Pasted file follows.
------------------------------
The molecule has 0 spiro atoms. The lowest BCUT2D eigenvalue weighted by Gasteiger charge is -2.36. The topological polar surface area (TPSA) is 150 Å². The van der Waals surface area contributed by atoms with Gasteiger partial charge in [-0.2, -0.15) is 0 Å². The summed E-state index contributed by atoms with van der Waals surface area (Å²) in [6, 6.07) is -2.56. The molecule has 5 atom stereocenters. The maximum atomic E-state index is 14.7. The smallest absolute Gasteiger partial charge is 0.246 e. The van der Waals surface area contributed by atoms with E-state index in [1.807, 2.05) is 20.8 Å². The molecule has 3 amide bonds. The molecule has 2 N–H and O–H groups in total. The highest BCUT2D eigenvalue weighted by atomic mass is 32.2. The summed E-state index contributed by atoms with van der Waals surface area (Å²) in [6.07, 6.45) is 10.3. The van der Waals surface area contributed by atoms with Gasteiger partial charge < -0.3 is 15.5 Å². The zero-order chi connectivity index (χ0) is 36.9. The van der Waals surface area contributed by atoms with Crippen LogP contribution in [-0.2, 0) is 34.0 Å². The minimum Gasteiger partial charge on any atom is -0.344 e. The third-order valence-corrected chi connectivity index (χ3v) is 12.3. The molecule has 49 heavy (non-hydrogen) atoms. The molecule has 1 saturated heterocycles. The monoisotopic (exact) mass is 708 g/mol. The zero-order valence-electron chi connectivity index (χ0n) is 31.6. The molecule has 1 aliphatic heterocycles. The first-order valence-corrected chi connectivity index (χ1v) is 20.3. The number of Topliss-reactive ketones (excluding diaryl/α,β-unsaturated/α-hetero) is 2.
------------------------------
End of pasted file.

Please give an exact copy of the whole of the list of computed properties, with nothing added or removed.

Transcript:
The molecule has 0 spiro atoms. The lowest BCUT2D eigenvalue weighted by Gasteiger charge is -2.36. The topological polar surface area (TPSA) is 150 Å². The van der Waals surface area contributed by atoms with Gasteiger partial charge in [-0.2, -0.15) is 0 Å². The summed E-state index contributed by atoms with van der Waals surface area (Å²) in [6, 6.07) is -2.56. The molecule has 5 atom stereocenters. The maximum atomic E-state index is 14.7. The smallest absolute Gasteiger partial charge is 0.246 e. The van der Waals surface area contributed by atoms with E-state index in [1.807, 2.05) is 20.8 Å². The molecule has 3 amide bonds. The molecule has 2 N–H and O–H groups in total. The highest BCUT2D eigenvalue weighted by atomic mass is 32.2. The summed E-state index contributed by atoms with van der Waals surface area (Å²) in [6.07, 6.45) is 10.3. The van der Waals surface area contributed by atoms with Gasteiger partial charge < -0.3 is 15.5 Å². The zero-order chi connectivity index (χ0) is 36.9. The van der Waals surface area contributed by atoms with Crippen LogP contribution in [-0.2, 0) is 34.0 Å². The minimum Gasteiger partial charge on any atom is -0.344 e. The third-order valence-corrected chi connectivity index (χ3v) is 12.3. The molecule has 49 heavy (non-hydrogen) atoms. The molecule has 1 saturated heterocycles. The monoisotopic (exact) mass is 708 g/mol. The zero-order valence-electron chi connectivity index (χ0n) is 31.6. The molecule has 1 aliphatic heterocycles. The first-order valence-corrected chi connectivity index (χ1v) is 20.3. The number of Topliss-reactive ketones (excluding diaryl/α,β-unsaturated/α-hetero) is 2.